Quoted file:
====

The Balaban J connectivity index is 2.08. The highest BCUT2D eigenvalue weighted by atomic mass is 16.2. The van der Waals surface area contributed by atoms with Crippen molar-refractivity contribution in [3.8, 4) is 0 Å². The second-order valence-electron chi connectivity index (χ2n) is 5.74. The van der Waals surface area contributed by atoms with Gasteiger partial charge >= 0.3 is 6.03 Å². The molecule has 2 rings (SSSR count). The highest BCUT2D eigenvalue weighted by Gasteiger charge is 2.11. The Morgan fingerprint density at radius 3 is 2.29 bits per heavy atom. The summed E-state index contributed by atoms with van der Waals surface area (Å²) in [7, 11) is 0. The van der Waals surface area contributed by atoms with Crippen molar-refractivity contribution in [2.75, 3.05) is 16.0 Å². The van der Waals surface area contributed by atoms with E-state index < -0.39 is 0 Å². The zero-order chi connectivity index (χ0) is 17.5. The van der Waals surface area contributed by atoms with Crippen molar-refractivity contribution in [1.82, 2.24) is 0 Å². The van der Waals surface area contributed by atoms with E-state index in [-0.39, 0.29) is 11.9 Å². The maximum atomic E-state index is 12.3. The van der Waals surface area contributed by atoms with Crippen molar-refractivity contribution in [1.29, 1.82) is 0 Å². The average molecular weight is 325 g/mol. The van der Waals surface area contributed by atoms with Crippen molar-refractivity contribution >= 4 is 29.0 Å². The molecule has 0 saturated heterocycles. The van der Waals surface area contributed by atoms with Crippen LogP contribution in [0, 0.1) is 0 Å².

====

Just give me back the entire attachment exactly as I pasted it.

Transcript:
The Balaban J connectivity index is 2.08. The highest BCUT2D eigenvalue weighted by atomic mass is 16.2. The van der Waals surface area contributed by atoms with Crippen molar-refractivity contribution in [3.8, 4) is 0 Å². The second-order valence-electron chi connectivity index (χ2n) is 5.74. The van der Waals surface area contributed by atoms with Gasteiger partial charge >= 0.3 is 6.03 Å². The molecule has 2 rings (SSSR count). The highest BCUT2D eigenvalue weighted by Gasteiger charge is 2.11. The Morgan fingerprint density at radius 3 is 2.29 bits per heavy atom. The summed E-state index contributed by atoms with van der Waals surface area (Å²) in [7, 11) is 0. The van der Waals surface area contributed by atoms with Crippen molar-refractivity contribution in [2.75, 3.05) is 16.0 Å². The van der Waals surface area contributed by atoms with E-state index < -0.39 is 0 Å². The zero-order chi connectivity index (χ0) is 17.5. The van der Waals surface area contributed by atoms with Crippen molar-refractivity contribution in [1.82, 2.24) is 0 Å². The van der Waals surface area contributed by atoms with E-state index in [-0.39, 0.29) is 11.9 Å². The maximum atomic E-state index is 12.3. The van der Waals surface area contributed by atoms with Crippen molar-refractivity contribution in [1.29, 1.82) is 0 Å². The average molecular weight is 325 g/mol. The van der Waals surface area contributed by atoms with Crippen molar-refractivity contribution >= 4 is 29.0 Å². The molecule has 0 saturated heterocycles. The van der Waals surface area contributed by atoms with Crippen LogP contribution in [0, 0.1) is 0 Å².